The more time I spend on the Internet, the more I wonder if anyone ever has an original thought.
In the 14th century, during the Renaissance, thinkers and writers were praised for their ground-breaking ideas. Nowadays, when you think you have a great idea, someone else has probably already had the same idea.
Even some Harvard kids claim that Mark Zuckerberg stole Facebook from them. Claire Hoffman of Rolling Stone writes:
…three fellow Harvard students claim Zuckerberg fleeced their idea after they hired him to code a social-networking site they were creating. “We got royally screwed,” Divya Narendra, one of the students, has testified. And in April, another classmate, Aaron Greenspan, filed a petition to cancel Facebook’s trademark, claiming he invented an online facebook months before Zuckerberg.
When Jennifer tweeted me this link from The New York Times Bits blog (”‘Controlled Serendipity’ Liberates the Web“), I was kind of angry. Bilton basically covered a topic I write about all the time. Bilton’s tone leads me to believe that he thinks he’s discovering something new and novel.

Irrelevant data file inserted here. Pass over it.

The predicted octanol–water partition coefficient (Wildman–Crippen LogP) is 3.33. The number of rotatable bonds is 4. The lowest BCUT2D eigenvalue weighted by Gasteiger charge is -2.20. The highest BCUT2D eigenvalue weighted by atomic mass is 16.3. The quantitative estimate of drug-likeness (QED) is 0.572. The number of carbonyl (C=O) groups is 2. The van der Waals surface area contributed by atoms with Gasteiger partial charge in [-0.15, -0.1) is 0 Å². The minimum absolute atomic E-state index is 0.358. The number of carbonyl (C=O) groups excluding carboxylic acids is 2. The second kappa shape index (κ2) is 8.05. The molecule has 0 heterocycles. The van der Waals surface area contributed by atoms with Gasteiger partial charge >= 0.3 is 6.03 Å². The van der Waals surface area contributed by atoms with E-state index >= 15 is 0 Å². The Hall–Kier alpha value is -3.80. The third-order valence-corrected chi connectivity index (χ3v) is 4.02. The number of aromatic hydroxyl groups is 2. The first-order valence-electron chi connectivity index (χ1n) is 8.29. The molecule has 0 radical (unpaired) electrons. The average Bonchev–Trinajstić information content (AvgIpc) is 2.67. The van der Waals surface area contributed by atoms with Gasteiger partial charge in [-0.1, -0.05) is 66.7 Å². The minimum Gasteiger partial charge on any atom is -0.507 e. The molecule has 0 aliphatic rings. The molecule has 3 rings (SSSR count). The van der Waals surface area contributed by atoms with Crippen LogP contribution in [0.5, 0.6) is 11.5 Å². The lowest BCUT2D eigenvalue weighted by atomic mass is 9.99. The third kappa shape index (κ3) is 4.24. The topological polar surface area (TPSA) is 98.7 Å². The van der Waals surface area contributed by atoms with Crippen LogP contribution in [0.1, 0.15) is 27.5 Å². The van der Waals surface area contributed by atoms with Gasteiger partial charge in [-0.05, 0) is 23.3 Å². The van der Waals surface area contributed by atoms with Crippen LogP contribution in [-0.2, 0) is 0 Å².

I’m not trying to claim that I’m the first person who ever wrote about curating information on the web. Many other people have written about it too, if the comments on Bilton’s piece are any indication. Commenter Nick from New York, NY recommends books like Jaron Lanier’s You Are Not a Gadget, which he says explore similar issues and ideas.
In my post, “Fewer Sexy Librarians, More Talented Ones“, published on January 5th, I wrote about online curators/archivists and why they are important for the web. I was particularly interested in how average, everyday people were using social media and blogging platforms to catalogue work online, especially artistic work being produced by young artists. Below, are some excerpts:
But where are the quiet ones who catalog the web?
With so many young people creating and sharing their artistic work, how can we know that we are accessing the best of it? If the way you experience art online is not all that great, you may be tempted to make generalizations about all art.